A New Theory of Liability Under the Anti-Kickback Statute: “The File Access Theory” | Thompson Coburn LLP
In June, the U.S. District Court for the Northern District of Illinois ruled that a medical management company (MPI) had violated the Anti-Kickback Statute (AKS), the False Claims Act and the Illinois False Claims Act in paying a community care organization (HCI) to access the personal information of HCI clients in order to market Medicare-reimbursed health services to those clients. The court ruled that under a “file access theory” of referral, the defendants had violated the AKS, making it a crime to knowingly and willfully pay any compensation in exchange for referrals. items or services reimbursable under a federal health care program. The case is Stop Illinois Health Care Fraud, LLC vs. Asif Sayeed, Physician Care Services, SC, Management Principles, Inc., & Vital Home & Healthcare, Inc., n Â° 12-CV-09306, 2021 WL 2331338 (ND Ill. June 8, 2021).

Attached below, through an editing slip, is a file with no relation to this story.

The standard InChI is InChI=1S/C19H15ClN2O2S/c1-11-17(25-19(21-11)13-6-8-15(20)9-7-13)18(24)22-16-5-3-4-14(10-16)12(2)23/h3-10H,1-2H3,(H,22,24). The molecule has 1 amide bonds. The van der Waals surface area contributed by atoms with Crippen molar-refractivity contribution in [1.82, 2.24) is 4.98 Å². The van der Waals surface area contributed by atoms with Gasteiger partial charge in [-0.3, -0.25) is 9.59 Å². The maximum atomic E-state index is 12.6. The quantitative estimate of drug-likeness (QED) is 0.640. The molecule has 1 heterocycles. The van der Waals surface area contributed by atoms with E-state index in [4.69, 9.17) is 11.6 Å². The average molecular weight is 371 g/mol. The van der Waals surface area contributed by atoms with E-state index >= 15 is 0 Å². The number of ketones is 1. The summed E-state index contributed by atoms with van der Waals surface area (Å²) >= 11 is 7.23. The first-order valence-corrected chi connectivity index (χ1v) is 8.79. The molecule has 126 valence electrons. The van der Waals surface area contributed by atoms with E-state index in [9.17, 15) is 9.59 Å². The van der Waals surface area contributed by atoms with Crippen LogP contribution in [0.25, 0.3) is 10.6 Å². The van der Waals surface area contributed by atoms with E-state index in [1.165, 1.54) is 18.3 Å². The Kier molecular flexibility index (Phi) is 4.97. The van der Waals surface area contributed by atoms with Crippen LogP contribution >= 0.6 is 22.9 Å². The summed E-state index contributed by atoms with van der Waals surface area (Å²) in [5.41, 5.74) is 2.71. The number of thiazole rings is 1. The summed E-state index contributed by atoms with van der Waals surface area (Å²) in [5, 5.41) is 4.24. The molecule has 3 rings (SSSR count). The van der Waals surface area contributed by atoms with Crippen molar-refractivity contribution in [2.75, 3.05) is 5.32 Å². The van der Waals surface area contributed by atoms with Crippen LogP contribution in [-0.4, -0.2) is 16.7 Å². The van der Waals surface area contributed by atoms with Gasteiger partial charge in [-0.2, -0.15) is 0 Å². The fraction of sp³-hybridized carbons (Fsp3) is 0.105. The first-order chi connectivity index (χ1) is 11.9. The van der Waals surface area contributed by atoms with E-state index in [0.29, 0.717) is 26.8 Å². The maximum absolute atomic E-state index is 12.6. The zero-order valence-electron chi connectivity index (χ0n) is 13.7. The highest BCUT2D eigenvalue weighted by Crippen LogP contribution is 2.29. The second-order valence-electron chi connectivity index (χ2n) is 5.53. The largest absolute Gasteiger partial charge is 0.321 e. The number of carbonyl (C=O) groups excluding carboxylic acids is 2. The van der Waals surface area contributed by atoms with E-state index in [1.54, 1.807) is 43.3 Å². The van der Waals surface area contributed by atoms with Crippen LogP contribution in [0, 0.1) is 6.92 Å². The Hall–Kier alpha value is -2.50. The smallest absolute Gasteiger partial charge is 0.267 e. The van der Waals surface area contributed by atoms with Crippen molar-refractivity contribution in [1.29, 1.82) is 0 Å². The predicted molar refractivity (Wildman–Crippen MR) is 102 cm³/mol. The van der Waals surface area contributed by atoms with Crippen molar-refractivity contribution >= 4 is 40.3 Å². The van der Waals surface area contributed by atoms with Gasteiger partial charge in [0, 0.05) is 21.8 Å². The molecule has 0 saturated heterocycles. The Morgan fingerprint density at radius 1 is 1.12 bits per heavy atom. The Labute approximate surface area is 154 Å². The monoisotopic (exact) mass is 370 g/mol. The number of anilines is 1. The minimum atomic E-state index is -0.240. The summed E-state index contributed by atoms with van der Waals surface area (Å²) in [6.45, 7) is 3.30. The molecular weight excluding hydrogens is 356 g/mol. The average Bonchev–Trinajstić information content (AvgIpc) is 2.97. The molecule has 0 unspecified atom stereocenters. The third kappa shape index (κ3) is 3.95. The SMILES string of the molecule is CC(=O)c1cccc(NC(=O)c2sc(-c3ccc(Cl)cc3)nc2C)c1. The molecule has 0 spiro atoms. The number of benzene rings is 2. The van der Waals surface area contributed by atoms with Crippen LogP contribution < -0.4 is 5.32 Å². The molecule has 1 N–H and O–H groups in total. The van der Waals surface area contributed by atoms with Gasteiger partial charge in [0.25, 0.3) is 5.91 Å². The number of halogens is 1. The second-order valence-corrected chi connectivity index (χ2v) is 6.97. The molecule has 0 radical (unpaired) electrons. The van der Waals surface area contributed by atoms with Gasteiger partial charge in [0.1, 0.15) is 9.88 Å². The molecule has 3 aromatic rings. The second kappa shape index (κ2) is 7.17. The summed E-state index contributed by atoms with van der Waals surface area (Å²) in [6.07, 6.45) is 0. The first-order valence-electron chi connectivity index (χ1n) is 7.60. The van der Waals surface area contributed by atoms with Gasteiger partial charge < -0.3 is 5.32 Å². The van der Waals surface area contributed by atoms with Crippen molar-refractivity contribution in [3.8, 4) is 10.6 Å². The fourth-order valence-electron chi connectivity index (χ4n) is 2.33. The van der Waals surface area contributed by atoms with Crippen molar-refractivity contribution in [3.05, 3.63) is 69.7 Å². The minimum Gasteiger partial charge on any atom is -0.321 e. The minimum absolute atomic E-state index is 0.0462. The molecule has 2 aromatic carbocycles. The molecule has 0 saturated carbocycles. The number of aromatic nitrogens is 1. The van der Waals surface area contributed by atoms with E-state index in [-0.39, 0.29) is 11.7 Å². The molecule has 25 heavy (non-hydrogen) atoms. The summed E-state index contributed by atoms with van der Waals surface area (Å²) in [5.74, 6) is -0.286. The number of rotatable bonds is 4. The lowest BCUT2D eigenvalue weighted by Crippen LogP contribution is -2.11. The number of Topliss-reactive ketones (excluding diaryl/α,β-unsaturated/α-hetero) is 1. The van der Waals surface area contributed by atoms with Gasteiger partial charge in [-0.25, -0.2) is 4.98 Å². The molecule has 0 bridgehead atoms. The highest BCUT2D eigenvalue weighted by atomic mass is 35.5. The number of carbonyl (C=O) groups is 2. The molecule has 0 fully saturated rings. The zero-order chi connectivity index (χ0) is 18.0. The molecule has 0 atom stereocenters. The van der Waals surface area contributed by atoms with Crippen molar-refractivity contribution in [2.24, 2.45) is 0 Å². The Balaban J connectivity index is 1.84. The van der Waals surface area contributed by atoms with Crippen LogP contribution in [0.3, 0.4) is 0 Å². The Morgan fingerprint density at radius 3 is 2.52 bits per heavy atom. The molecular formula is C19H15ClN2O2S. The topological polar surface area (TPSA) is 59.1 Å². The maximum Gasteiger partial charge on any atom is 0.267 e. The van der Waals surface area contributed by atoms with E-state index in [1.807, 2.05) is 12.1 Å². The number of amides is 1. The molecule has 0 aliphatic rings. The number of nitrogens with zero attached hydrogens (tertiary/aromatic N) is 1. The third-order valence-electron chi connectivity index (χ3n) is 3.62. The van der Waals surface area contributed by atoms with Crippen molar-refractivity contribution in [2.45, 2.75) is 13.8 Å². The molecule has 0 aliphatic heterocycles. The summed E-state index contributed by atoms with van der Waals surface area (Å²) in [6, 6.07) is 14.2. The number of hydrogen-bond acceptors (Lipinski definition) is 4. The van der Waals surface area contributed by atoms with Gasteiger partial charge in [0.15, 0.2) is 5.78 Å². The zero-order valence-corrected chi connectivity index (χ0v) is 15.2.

HCI is a non-governmental organization that has contracted with the Illinois Department of Aging to coordinate health and non-health services for low-income seniors (such as “on wheels” and medical services. ). MPI arranges medical referrals to various healthcare companies including two of the defendants, home care companies under the direction of MPI. HCI and MPI had entered into a Management Services Agreement (MSA) whereby MPI paid HCI $ 5,000 per month for 18 months, apparently in return for certain management services provided by HCI staff, such as reporting. written data. However, the owner of MPI testified that HCI never provided these services and that the purpose of the arrangement was rather to obtain direct access to HCI’s files for data mining purposes. According to a former MPI employee, HCI has granted MPI access to its customers’ personal information, including diagnosis, insurance status and contact details. The data was then used by MPI to solicit HCI clients over the phone for Medicare-reimbursed health services. If the HCI client did not have a doctor, could not travel, or needed nursing home care, MPI would send a provider from its sister organization. The MSA made no mention of MPI’s access to raw HCI data or MPI’s right to solicit HCI customers. HCI continued to grant MPI access to HCI customer information even after MPI terminated the MSA. Although the witnesses were not aware that anything of value is paid directly for a referral, the court held the defendants liable under the AKS on a “file access theory” of referral – a referral theory. which expands the definition of “referral” beyond recommending or authorizing the provision of health care services.